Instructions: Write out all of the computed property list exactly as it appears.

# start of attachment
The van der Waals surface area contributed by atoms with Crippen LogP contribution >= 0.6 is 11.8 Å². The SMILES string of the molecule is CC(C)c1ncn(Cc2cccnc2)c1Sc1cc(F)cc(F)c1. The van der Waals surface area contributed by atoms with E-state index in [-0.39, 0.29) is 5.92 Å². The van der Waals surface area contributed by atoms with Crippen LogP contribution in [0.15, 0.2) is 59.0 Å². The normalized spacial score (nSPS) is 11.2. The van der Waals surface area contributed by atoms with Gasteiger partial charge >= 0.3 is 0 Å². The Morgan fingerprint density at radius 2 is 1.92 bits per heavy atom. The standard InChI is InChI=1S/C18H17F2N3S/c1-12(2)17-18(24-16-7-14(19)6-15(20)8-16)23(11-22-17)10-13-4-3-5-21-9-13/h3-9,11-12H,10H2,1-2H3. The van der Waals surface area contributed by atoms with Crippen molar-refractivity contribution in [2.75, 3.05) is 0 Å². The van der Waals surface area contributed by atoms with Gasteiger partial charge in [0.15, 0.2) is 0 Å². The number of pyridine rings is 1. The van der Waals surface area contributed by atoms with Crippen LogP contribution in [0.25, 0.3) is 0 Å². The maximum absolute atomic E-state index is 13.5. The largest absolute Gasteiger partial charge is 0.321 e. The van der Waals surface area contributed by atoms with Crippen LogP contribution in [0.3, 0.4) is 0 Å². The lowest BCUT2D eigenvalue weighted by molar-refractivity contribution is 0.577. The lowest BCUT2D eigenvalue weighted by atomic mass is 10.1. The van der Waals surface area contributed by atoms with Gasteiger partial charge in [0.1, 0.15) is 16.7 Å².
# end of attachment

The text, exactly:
The van der Waals surface area contributed by atoms with Crippen LogP contribution >= 0.6 is 11.8 Å². The SMILES string of the molecule is CC(C)c1ncn(Cc2cccnc2)c1Sc1cc(F)cc(F)c1. The van der Waals surface area contributed by atoms with E-state index in [-0.39, 0.29) is 5.92 Å². The van der Waals surface area contributed by atoms with Crippen LogP contribution in [0.15, 0.2) is 59.0 Å². The normalized spacial score (nSPS) is 11.2. The van der Waals surface area contributed by atoms with Gasteiger partial charge >= 0.3 is 0 Å². The Morgan fingerprint density at radius 2 is 1.92 bits per heavy atom. The standard InChI is InChI=1S/C18H17F2N3S/c1-12(2)17-18(24-16-7-14(19)6-15(20)8-16)23(11-22-17)10-13-4-3-5-21-9-13/h3-9,11-12H,10H2,1-2H3. The van der Waals surface area contributed by atoms with Crippen molar-refractivity contribution in [2.75, 3.05) is 0 Å². The van der Waals surface area contributed by atoms with Gasteiger partial charge in [0.15, 0.2) is 0 Å². The number of pyridine rings is 1. The van der Waals surface area contributed by atoms with Crippen LogP contribution in [0.25, 0.3) is 0 Å². The maximum absolute atomic E-state index is 13.5. The largest absolute Gasteiger partial charge is 0.321 e. The van der Waals surface area contributed by atoms with Crippen LogP contribution in [0.3, 0.4) is 0 Å². The lowest BCUT2D eigenvalue weighted by molar-refractivity contribution is 0.577. The lowest BCUT2D eigenvalue weighted by atomic mass is 10.1. The van der Waals surface area contributed by atoms with Gasteiger partial charge in [0.1, 0.15) is 16.7 Å².